Since the post-riot offer from China came to light, Marape reassured anxious partners, not the least Australia and the United States, that his government does not intend to accept the offer. Indeed, Australia’s minister for the Pacific, Pat Conroy, went so far as to assert that there should be “no role” for China in policing Pacific Islands, following recent reports of China working with Kiribati on “community policing and a crime database program.” 

This creates a dilemma for Australia, as there is clearly a great need for the bolstering of security in its nearest neighbor, and Australia will need to fill the void. Yet the infusion of high-powered weapons into the ancient tribal dispute-resolution methods has increased the lethality of these conflicts, which have endured despite multiple interventions over the years. The politics of revenge will very likely see more violence, which creates a dilemma for an Australian government loath to put any Australian Federal Police in harm’s way.  

There is a significant risk that PNG’s internal security dynamics will begin to have a great power competition overlay. One scenario is China competing in PNG police and military training, despite the Marape government stepping away from that possibility at present. The other possibility is a Wagner-type organization emerging to provide private security. The use of private security to protect lives and property in the January 10 riots was an object lesson in the effectiveness of the personalized security method.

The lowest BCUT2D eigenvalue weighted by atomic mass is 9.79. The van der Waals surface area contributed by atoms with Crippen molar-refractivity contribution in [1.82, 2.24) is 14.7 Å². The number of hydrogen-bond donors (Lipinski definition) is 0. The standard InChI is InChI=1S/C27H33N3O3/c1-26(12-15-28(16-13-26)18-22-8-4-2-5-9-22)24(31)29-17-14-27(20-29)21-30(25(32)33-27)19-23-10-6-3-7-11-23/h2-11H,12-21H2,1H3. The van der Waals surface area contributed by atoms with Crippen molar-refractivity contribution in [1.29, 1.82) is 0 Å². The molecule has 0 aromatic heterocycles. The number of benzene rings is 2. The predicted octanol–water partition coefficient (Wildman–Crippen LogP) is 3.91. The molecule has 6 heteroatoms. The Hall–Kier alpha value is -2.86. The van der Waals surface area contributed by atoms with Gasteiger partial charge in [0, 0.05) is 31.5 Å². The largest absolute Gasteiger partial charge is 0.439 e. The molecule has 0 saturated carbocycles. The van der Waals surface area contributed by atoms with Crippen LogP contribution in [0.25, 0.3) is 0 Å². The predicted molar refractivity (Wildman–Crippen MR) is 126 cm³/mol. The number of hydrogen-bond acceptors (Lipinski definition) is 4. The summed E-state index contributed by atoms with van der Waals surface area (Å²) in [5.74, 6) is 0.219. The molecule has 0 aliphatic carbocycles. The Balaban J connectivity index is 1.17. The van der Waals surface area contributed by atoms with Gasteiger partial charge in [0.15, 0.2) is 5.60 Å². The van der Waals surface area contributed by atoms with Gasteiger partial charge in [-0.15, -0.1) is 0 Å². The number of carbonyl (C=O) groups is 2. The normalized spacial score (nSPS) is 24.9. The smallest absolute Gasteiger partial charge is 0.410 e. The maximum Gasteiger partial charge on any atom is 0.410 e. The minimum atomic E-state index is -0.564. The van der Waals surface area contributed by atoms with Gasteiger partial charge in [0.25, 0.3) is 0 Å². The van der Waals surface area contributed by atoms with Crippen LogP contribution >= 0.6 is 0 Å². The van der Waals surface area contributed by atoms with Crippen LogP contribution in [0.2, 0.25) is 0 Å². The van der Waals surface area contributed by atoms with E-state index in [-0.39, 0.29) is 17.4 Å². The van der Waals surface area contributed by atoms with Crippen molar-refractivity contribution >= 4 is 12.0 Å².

How can the United States help? One way is to expand support for organizations like Advancing PNG – a woman-led peacemaking organization that is making headway in reducing and averting community violence. Continuing to invest in the women who lead these organizations and their ideas is vital. Other ways are to deploy resources to cut off the supply of weapons and drugs that destabilize communities and wreak havoc on many levels. Another is investing in education and economic opportunities for PNG’s youth.

All investments that build PNG have a geopolitical payoff, both short and long term, as the stability and well-being of Papua New Guinea is critical for the Indo-Pacific region. 2024 has already tested Papua New Guinea, and the coming months will see additional challenges that will have far-reaching local and regional impacts.